Serious Fraud Office

Mark made the following contributions to a debate on the Serious Fraud Office (SFO):

Mark Field

My hon. Friend makes a fair point, although in the comparison he draws he also possibly makes a point about the expense of defence procurement.

Those of us of a certain age cannot help but be transported back in time when we learn of the SFO’s requests for so-called blockbuster funding to pay for major investigations. Some Members will know that I am a keen pop music fan, and it is exactly 44 years ago today that the glam rock anthem “Blockbuster” by The Sweet was at No. 1 in the UK charts. Now, I am not sure that the 17-year-old future right hon. Member for East Ham was a great glam rock fan, but I am sure that his hair was fashionably longer back in 1973.

The cost of funding the SFO’s “blockbuster” investigations now invariably takes the SFO well beyond the Treasury’s year-on-year allocation of funding, as we have heard from other Members. Last year, the SFO’s spending reached some £65 million, which was a 12% uplift on the 2015 figure. “Blockbuster funding” has been applied for, not on an exceptional basis but for four of the last five years, so presumably that form of funding is here to stay permanently, at least in the eyes of the Solicitor General. I would be interested to hear what he has to say about that.

As my right hon. and learned Friend the Member for Harborough (Sir Edward Garnier) has pointed out, at the end of last year the SFO successfully secured funding ​to pursue criminal investigations against the Monaco-based Unaoil, which stands accused of securing complex corrupt contracts for a range of multinationals, including Rolls-Royce. I understand that the ongoing investigations over Barclays in Qatar and a range of potential fraud cases involving foreign exchange may yet have to be subject to special “blockbuster funding” appeals. Although I accept the Government line that that sort of mechanism allows the SFO great flexibility in the allocation of work, I trust that, as large and complex investigations become the norm, a serious re-evaluation of the pros and cons of the funding system for the SFO will be carried out.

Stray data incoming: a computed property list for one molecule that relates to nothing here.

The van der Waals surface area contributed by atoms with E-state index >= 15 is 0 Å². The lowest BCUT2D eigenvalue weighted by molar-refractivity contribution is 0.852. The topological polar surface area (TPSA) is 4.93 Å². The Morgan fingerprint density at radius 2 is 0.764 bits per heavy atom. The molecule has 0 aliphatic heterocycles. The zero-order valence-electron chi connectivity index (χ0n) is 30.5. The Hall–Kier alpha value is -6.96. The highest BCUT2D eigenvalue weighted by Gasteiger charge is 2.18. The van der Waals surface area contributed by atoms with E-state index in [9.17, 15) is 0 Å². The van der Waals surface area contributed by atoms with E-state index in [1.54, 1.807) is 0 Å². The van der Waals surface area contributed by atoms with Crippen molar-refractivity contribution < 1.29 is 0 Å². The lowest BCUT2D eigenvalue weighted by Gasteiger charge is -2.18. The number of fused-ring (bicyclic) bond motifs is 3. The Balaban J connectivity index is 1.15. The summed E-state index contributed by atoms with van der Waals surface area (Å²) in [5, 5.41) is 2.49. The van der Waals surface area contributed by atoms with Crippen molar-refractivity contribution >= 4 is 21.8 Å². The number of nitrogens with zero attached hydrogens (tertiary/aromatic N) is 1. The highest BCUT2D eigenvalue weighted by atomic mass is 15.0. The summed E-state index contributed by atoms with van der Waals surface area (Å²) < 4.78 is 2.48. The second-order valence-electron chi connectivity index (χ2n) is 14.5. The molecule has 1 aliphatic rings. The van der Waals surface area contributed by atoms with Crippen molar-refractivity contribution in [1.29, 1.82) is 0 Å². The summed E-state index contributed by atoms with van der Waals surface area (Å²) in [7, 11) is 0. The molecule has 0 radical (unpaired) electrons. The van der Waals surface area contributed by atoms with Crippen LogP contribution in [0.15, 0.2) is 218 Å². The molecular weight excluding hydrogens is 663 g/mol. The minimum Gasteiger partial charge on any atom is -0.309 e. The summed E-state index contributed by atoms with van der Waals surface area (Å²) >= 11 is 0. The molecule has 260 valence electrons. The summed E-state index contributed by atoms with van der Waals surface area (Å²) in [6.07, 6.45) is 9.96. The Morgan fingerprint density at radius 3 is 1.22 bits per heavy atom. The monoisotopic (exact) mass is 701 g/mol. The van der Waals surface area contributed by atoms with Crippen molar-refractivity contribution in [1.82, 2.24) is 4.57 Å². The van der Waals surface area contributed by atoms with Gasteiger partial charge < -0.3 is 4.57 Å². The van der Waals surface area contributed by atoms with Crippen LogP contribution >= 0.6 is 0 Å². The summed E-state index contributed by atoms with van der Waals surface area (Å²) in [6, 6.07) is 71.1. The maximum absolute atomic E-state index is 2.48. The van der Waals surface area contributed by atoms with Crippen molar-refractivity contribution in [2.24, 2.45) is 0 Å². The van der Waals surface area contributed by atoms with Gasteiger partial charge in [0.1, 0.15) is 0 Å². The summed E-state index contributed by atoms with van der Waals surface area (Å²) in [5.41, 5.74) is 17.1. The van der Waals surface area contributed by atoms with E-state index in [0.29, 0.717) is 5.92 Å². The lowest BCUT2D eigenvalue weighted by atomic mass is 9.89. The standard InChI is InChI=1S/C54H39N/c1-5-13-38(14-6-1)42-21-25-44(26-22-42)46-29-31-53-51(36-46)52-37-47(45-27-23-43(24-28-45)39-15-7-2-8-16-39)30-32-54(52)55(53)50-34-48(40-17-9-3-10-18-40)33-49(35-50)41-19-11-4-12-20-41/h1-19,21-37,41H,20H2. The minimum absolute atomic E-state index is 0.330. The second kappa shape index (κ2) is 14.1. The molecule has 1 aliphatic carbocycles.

I have to say something else, which I know will lead to my parting company with my right hon. and learned Friend in his paean to how wonderful the SFO is: I deeply regret that the reform of the entire workings of the SFO is overdue, and I believe that was yet another missed opportunity for the coalition Administration who were in office between 2010 and 2015.

For my part, as long ago as the autumn of 2009 I wrote two essays for the ConservativeHome website in the immediate aftermath of the financial crisis, setting out what I regarded as a proposed blueprint for the SFO. Then as now, I contend that an effective financial enforcement system requires the promotion of deterrence and competition, in order to boost consumer protection. Even at that time, a year after the financial crisis began, it seemed clear that, despite grandstanding galore from politicians, there was—indeed, there remains—a growing unease at the paucity of substantial change in the aftermath of that crisis.

Nowhere did that feeling resonate more than in the field of enforcement, where the prospect of adopting US-style powers to prosecute alleged wrongdoers in financial services has of course been dashed. Although over the past year or so the SFO has finally secured LIBOR convictions, it is in all honesty a body that I am afraid has long lacked clout and the respect of those who are most engaged in the financial industry.